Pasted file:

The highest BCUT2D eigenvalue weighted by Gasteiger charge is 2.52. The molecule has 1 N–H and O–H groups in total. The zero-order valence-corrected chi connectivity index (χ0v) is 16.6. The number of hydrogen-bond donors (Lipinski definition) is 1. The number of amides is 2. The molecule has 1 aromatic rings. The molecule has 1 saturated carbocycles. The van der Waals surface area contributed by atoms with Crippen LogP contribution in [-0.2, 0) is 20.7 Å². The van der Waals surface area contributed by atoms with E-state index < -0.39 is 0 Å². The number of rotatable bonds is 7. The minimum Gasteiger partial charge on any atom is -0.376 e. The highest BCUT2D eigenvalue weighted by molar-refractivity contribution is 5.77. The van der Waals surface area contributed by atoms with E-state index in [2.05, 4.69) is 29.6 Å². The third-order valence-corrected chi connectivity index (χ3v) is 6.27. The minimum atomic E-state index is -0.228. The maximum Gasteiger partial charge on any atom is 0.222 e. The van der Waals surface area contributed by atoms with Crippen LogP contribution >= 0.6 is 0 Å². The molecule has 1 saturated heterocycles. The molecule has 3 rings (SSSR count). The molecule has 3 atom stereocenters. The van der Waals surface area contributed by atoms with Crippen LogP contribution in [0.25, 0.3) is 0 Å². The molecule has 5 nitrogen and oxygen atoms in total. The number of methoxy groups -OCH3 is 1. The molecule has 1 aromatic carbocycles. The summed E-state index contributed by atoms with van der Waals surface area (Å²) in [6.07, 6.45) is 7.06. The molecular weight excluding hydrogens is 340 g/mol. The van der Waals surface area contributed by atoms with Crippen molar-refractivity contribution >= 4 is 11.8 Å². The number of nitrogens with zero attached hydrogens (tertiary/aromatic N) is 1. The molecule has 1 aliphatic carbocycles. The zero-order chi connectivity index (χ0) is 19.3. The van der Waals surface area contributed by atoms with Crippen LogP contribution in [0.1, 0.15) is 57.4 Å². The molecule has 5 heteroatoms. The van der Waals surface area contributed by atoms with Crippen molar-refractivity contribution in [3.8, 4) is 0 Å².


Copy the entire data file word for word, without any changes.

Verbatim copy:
The highest BCUT2D eigenvalue weighted by Gasteiger charge is 2.52. The molecule has 1 N–H and O–H groups in total. The zero-order valence-corrected chi connectivity index (χ0v) is 16.6. The number of hydrogen-bond donors (Lipinski definition) is 1. The number of amides is 2. The molecule has 1 aromatic rings. The molecule has 1 saturated carbocycles. The van der Waals surface area contributed by atoms with Crippen LogP contribution in [-0.2, 0) is 20.7 Å². The van der Waals surface area contributed by atoms with E-state index < -0.39 is 0 Å². The number of rotatable bonds is 7. The minimum Gasteiger partial charge on any atom is -0.376 e. The highest BCUT2D eigenvalue weighted by molar-refractivity contribution is 5.77. The van der Waals surface area contributed by atoms with E-state index in [2.05, 4.69) is 29.6 Å². The third-order valence-corrected chi connectivity index (χ3v) is 6.27. The minimum atomic E-state index is -0.228. The maximum Gasteiger partial charge on any atom is 0.222 e. The van der Waals surface area contributed by atoms with Crippen LogP contribution >= 0.6 is 0 Å². The molecule has 1 saturated heterocycles. The molecule has 3 rings (SSSR count). The molecule has 3 atom stereocenters. The van der Waals surface area contributed by atoms with Crippen LogP contribution in [0.25, 0.3) is 0 Å². The molecule has 5 nitrogen and oxygen atoms in total. The number of methoxy groups -OCH3 is 1. The molecule has 1 aromatic carbocycles. The summed E-state index contributed by atoms with van der Waals surface area (Å²) in [6.07, 6.45) is 7.06. The molecular weight excluding hydrogens is 340 g/mol. The van der Waals surface area contributed by atoms with Crippen molar-refractivity contribution >= 4 is 11.8 Å². The number of nitrogens with zero attached hydrogens (tertiary/aromatic N) is 1. The molecule has 1 aliphatic carbocycles. The zero-order chi connectivity index (χ0) is 19.3. The van der Waals surface area contributed by atoms with Crippen LogP contribution in [0.1, 0.15) is 57.4 Å². The molecule has 5 heteroatoms. The van der Waals surface area contributed by atoms with Crippen molar-refractivity contribution in [3.8, 4) is 0 Å².